Grandma and Papa have been visiting us, keeping us company in the evenings and bringing us real food for dinner. I love them. Thank God for them and grandparents in general. My mother-in-law is traveling here for a three-week stay. She’ll arrive on Sunday, just in time for Mommy and Daddy to go back to work and make that money. Well, Daddy’s been working, supporting his girls like a champ. He took this week off for the homecoming of his little princess. Thank Jesus, I could NOT do this alone.

I will miss my Rowie, but – it’s weird. I’m used to not having her with me 24/7. That’s what an 11-week + 5-day NICU stay will do to you. I’m going to go ahead and call it grace. I can’t deal with emotions of that nature right now.

Sarabi has been phenomenal. We have had Rowan’s swings and hospital blankets in our living room for quite some time now. She has been trained that those items – and that scent – is off limits. She is very slow to approach Rowan.

I remember walking into our bedroom – where Sarabi currently resides – with Rowan and Daddy on Rowie’s homecoming day. Sarabi’s ears perked right up. It was really sweet; not aggressive, but she was just very curious. I have a good feeling about these two. 🙂

And so it’s New Year’s Eve. My New Year’s wish for the last four holidays has been what I hold in my arms and heart today. Thank you Heavenly Father. Finally …

There’s not really an adjective to describe 2014. January-April: Hope. May-September: Joy. October-December: Joy/Brokenness/Fear.

January 17, April 11, April 16, April 22, April 29, May 1, May 9, September 29, October 8, October 9, December 29 …

Those days define my year. My 2014.

I have hope because the joy I carried in 2014 remains with me. I have my husband and my girls, don’t I? My heart is content. The pain of 2014 were incapsulated into just days. Those days are over; I don’t have to live them again.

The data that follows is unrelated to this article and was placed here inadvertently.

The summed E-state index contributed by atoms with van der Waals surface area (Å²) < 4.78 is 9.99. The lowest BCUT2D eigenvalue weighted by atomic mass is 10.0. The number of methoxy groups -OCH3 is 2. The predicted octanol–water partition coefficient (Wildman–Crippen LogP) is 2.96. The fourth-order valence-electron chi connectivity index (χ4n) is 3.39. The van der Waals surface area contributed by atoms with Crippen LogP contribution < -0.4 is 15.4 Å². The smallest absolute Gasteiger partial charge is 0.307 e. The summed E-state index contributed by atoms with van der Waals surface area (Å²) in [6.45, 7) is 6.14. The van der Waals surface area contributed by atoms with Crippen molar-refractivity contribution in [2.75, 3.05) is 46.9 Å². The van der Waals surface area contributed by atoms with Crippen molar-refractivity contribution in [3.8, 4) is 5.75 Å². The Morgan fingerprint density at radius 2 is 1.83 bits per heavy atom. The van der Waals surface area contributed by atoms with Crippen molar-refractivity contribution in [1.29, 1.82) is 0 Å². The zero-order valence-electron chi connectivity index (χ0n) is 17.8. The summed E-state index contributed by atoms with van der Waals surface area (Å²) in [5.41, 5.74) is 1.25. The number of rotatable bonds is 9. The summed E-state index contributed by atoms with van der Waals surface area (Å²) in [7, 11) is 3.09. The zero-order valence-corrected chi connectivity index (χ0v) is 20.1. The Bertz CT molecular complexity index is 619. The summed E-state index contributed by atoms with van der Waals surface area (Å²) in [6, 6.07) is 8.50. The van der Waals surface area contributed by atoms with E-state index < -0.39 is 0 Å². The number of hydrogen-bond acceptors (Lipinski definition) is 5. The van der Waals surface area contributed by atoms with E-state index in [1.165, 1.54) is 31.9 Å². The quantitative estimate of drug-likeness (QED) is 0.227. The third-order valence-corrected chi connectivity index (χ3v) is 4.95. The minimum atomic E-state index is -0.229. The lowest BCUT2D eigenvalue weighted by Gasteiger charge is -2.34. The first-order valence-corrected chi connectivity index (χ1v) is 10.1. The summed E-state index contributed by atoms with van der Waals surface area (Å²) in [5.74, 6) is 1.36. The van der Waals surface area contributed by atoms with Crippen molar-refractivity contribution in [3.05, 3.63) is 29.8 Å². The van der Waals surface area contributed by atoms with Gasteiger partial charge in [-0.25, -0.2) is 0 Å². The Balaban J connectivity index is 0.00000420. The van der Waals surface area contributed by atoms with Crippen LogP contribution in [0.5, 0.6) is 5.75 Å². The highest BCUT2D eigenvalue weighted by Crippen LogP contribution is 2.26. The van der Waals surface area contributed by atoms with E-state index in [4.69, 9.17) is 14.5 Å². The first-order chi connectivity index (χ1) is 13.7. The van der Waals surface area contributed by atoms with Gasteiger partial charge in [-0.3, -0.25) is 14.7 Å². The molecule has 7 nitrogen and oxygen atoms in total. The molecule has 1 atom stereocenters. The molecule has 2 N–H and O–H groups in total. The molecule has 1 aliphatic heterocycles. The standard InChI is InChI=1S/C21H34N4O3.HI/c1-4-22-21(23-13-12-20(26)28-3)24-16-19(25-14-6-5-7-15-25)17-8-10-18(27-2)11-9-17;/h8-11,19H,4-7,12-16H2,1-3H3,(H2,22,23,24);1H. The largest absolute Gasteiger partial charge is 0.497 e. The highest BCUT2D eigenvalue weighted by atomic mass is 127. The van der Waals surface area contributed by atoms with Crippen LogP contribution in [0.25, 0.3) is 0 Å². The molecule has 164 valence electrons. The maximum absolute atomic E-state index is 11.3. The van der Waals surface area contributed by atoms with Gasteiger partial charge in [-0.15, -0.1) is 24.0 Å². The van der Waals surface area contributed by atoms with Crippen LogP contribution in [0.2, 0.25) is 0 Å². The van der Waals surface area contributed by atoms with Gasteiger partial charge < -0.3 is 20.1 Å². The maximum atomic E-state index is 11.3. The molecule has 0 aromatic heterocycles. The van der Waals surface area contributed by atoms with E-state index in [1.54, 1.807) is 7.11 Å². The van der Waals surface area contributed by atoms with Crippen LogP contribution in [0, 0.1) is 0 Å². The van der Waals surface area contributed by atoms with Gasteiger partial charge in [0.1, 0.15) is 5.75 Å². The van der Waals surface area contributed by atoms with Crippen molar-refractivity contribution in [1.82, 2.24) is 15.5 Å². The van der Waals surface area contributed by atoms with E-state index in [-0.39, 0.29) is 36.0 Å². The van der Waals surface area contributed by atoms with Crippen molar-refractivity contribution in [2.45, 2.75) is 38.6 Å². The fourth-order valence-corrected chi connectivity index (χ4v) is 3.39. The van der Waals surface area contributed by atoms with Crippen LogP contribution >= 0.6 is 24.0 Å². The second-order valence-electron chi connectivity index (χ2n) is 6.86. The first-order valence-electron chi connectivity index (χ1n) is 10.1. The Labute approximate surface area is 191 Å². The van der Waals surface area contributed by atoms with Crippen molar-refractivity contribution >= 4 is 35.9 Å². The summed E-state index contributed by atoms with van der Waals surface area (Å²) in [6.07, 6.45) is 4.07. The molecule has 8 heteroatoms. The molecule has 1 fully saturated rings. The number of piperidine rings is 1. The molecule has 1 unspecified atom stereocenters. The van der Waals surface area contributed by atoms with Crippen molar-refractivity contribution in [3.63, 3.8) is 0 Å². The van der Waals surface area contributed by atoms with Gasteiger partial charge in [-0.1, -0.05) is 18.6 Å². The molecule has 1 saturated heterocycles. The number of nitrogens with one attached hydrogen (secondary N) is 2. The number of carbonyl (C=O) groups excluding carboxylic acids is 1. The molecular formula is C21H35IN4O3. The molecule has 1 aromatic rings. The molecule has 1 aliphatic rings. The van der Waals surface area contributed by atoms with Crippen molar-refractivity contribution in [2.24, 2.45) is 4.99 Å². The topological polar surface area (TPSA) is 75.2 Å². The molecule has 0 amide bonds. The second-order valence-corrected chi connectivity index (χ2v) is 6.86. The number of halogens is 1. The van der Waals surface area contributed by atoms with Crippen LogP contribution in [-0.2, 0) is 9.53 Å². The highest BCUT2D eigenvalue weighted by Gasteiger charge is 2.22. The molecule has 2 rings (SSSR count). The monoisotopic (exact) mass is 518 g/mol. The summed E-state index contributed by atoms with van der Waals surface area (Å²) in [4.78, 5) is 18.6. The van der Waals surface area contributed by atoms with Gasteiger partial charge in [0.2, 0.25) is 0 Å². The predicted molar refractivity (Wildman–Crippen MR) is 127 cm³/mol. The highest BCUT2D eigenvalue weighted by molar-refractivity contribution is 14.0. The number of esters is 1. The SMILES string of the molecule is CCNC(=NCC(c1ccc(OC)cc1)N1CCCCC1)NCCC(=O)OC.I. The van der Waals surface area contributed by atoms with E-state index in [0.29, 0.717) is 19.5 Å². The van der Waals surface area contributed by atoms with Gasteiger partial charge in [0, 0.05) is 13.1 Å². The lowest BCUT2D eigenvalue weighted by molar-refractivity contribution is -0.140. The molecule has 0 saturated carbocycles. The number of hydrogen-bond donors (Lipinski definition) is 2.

Of course there is an enduring ache in my heart for Emmanuelle, but that is her place. She will not be forgotten. There is no closure or healing when you lose your baby. I can still have joy amongst that ache though. I choose to have joy, though my baby is with Jesus.

In the darkness last night, I looked at Rowan in her bassinet. I saw Emmanuelle’s face. When Rowan smiles in her sleep, I wonder if she’s dreaming of her sister.

Our suffering was never welcomed, but – boy – has it taught us how to cling to the good stuff. We let go of the small stuff, even the medium-sized stuff. Life is messy. But where there is love, there’s a lot of hope for tomorrow.

And I’ve got a lot of love.

S & P

Sometimes I think I’m kind of lucky.

Do you ever look at Facebook or Instagram or whatever and read about or see true love? How does that make you feel?

I love it because I have it. I celebrate it because it’s wonderful.

I have that love. I’m pretty damn lucky.

My relationship isn’t dysfunctional or forced. Of course, we argue and have growing pains. Bluh, bluh, bluh; I’m not trying to write about that now.

Yesterday, my second oldest brother posted a Facebook status celebrating his one year “love” anniversary. He’s been married to this lovely young lady for six months now (actually, exactly six months tomorrow). He’s been through his fair share of hell in the love department for sure. But he’s found someone he loves passionately and obsessively; he’s found someone who reciprocates that love. That’s all I want for anyone; that’s all I want for the people I love.

I’ve had that kind of love for nearly seven years now, so I know it when I see it. I’m not an expert, have many more years to go, but—I think I have a clue after all we’ve been through. 😉

Some people may say that kind of passion will dwindle with time. That it inevitably has to dwindle because that’s how life is. I’m not so sure about that.

I love it when my mom tells me my dad is her best friend.

I love it when my dad says disturbingly gross things to my mom. Okay, I don’t actually love witnessing these displays of lust affection, but I appreciate knowing they occur—I guess.

But after nearly 40 years of marriage, it has to dwindle, right?

Not for the lucky ones.

And—yes—I do think it’s more than luck. It takes a lot of loyalty and selflessness. To me, these two things are love. Sure, we all have our selfish moments. Sometimes we choose to be selfish and don’t really give a damn because that’s what we need—or just really, really want.

And in my opinion—more power to you if you’re loyal and selfless toward the people you love. I mean, that’s admirable, not a bad thing. Can I get an Amen?

So, even if it’s not luck—you deserve it. You deserve the love you’ve worked for. The love you’ve searched for—because you desire it, you treasure it, you nurture it.

So, unlike all the Facebook pregnancy announcements that sting my heart, I love the ones that show love. That brag on love. Good for you—keep on keepin’ on.

Feel free to remind me how lucky I am.